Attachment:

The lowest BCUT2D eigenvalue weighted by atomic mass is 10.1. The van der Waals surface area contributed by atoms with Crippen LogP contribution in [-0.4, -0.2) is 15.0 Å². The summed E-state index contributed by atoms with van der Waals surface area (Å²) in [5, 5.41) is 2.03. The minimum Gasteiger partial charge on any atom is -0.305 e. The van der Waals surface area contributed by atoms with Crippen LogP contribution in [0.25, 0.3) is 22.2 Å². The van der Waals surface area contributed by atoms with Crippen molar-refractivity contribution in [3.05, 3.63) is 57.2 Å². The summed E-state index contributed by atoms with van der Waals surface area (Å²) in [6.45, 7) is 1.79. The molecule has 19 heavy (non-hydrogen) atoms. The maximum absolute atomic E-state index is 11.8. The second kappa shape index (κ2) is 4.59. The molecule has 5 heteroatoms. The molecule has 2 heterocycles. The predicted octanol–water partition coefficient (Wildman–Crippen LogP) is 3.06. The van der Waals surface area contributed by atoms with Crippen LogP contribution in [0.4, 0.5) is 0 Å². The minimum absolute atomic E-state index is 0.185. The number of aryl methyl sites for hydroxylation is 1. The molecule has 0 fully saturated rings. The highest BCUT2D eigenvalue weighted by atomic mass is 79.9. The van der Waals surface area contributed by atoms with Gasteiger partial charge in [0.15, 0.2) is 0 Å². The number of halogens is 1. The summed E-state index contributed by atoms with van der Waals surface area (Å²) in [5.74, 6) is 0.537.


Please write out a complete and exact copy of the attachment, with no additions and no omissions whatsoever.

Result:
The lowest BCUT2D eigenvalue weighted by atomic mass is 10.1. The van der Waals surface area contributed by atoms with Crippen LogP contribution in [-0.4, -0.2) is 15.0 Å². The summed E-state index contributed by atoms with van der Waals surface area (Å²) in [5, 5.41) is 2.03. The minimum Gasteiger partial charge on any atom is -0.305 e. The van der Waals surface area contributed by atoms with Crippen LogP contribution in [0.25, 0.3) is 22.2 Å². The van der Waals surface area contributed by atoms with Crippen molar-refractivity contribution in [3.05, 3.63) is 57.2 Å². The summed E-state index contributed by atoms with van der Waals surface area (Å²) in [6.45, 7) is 1.79. The molecule has 19 heavy (non-hydrogen) atoms. The maximum absolute atomic E-state index is 11.8. The second kappa shape index (κ2) is 4.59. The molecule has 5 heteroatoms. The molecule has 2 heterocycles. The predicted octanol–water partition coefficient (Wildman–Crippen LogP) is 3.06. The van der Waals surface area contributed by atoms with Crippen LogP contribution in [0.4, 0.5) is 0 Å². The minimum absolute atomic E-state index is 0.185. The number of aryl methyl sites for hydroxylation is 1. The molecule has 0 fully saturated rings. The highest BCUT2D eigenvalue weighted by atomic mass is 79.9. The van der Waals surface area contributed by atoms with Gasteiger partial charge in [0.15, 0.2) is 0 Å². The number of halogens is 1. The summed E-state index contributed by atoms with van der Waals surface area (Å²) in [5.74, 6) is 0.537.